Posts tagged decision making
How to Know When to Keep Pushing

Recently, I was out driving on the highway during a rain storm. I signaled right and started to switch lanes. The problem was that, due to low visibility, I failed to see a van that was moving into the same space. It’s tail swiped the front side of my car.

For the next few days, I drove around with increased hesitation. Before turning, I would double and triple check. My driving speeds were down a few miles. In general, I was more cautious. After a while, however, I was back to my New York driver self, navigating the streets with (semi) reckless abandon.

It’s common for people who experience a setback to be more cautious the next time. The problem is, many folks will often view a single failure as an indictment on past efforts and not try again. For example, they make a large number of sales calls that don’t convert. Or they produce a product, service or program that they believe will sell and get almost no response. So, they quickly throw in the towel and give up.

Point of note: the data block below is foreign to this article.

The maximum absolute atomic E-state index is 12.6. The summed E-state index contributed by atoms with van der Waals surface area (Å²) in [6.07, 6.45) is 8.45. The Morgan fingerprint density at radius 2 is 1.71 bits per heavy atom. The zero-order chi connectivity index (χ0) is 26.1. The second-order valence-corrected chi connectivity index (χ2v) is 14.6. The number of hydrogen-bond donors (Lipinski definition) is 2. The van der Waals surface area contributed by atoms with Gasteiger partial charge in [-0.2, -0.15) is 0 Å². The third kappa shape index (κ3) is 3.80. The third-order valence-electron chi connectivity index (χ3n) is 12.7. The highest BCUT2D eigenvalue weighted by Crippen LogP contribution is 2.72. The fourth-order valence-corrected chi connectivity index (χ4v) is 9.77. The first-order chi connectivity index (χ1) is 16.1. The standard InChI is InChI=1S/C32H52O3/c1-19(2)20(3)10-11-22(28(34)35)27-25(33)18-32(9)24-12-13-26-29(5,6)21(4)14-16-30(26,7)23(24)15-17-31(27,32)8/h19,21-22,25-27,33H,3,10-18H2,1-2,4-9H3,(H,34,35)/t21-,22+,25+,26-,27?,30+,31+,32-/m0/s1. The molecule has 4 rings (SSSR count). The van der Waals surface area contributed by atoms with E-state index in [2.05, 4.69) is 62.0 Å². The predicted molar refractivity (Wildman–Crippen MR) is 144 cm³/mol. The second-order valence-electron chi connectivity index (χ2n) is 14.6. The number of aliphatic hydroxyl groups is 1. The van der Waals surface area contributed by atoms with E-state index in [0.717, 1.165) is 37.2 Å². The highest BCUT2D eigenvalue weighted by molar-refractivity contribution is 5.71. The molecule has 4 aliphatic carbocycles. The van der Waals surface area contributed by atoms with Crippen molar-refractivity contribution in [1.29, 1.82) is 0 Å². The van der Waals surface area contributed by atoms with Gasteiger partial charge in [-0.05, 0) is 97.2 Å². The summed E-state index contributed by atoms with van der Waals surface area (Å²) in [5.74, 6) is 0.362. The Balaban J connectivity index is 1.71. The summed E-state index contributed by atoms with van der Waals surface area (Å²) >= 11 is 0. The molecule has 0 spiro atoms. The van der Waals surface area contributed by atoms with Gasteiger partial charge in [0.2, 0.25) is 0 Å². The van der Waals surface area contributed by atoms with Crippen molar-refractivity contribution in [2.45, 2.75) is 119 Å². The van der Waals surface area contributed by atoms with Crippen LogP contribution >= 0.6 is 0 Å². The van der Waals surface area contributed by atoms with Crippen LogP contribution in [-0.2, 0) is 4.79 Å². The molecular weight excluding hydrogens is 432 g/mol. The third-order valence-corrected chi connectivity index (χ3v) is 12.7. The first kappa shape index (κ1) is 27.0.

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When NOT to Delegate

As valuable as delegation can be, there are times where it’s simply not advisable. The following list presents when it’s better to not delegate but rather keep the project for yourself:

  1. The task has not been fully thought through – If you aren’t able to explain the task and its goals in concrete terms, then you have more work to do before handing it off to someone else to accomplish.

  2. The project must be done in a specific way – In some situations, such as an intricate project that you developed and possess intimate knowledge of, delegation may create more problems than benefits.

  3. It takes more time for explain what to do than to just do it yourself – This assumes that this is a one-off project that just needs to be done and taken off the list. A recurring project or one that will provide opportunity for meaningful subordinate development should not be included in this list.

  4. When you really enjoy doing it – There’s nothing wrong with doing some things that can be taken over by others but still provide you with a positive burst of motivation or excitement, such as greeting students and parents in carpool. But learn to limit these so that you can ensure that you’re still doing the work that you really need to be doing.

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